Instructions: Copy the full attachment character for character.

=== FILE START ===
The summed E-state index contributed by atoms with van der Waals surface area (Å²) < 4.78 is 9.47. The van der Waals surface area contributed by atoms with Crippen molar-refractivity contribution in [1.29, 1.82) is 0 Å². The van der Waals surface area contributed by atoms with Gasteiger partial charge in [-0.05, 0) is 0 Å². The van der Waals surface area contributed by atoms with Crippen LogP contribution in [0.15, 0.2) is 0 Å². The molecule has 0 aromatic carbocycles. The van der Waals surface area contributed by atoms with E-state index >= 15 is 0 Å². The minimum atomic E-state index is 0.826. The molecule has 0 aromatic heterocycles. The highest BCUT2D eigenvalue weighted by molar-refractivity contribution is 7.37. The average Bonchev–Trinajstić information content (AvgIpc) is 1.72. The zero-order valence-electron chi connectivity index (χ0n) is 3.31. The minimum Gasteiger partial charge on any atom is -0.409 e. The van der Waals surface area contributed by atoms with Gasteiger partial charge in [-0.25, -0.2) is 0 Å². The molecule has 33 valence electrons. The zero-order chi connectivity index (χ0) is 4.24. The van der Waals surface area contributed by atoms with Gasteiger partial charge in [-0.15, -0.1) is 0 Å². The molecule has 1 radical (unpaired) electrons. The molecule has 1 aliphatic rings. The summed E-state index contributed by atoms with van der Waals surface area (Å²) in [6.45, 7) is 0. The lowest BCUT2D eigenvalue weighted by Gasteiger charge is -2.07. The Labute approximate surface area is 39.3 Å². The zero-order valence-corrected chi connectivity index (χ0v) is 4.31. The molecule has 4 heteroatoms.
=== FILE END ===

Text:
The summed E-state index contributed by atoms with van der Waals surface area (Å²) < 4.78 is 9.47. The van der Waals surface area contributed by atoms with Crippen molar-refractivity contribution in [1.29, 1.82) is 0 Å². The van der Waals surface area contributed by atoms with Gasteiger partial charge in [-0.05, 0) is 0 Å². The van der Waals surface area contributed by atoms with Crippen LogP contribution in [0.15, 0.2) is 0 Å². The molecule has 0 aromatic carbocycles. The van der Waals surface area contributed by atoms with E-state index >= 15 is 0 Å². The minimum atomic E-state index is 0.826. The molecule has 0 aromatic heterocycles. The highest BCUT2D eigenvalue weighted by molar-refractivity contribution is 7.37. The average Bonchev–Trinajstić information content (AvgIpc) is 1.72. The zero-order valence-electron chi connectivity index (χ0n) is 3.31. The minimum Gasteiger partial charge on any atom is -0.409 e. The van der Waals surface area contributed by atoms with Gasteiger partial charge in [-0.25, -0.2) is 0 Å². The molecule has 33 valence electrons. The zero-order chi connectivity index (χ0) is 4.24. The van der Waals surface area contributed by atoms with Gasteiger partial charge in [-0.15, -0.1) is 0 Å². The molecule has 1 radical (unpaired) electrons. The molecule has 1 aliphatic rings. The summed E-state index contributed by atoms with van der Waals surface area (Å²) in [6.45, 7) is 0. The lowest BCUT2D eigenvalue weighted by Gasteiger charge is -2.07. The Labute approximate surface area is 39.3 Å². The zero-order valence-corrected chi connectivity index (χ0v) is 4.31. The molecule has 4 heteroatoms.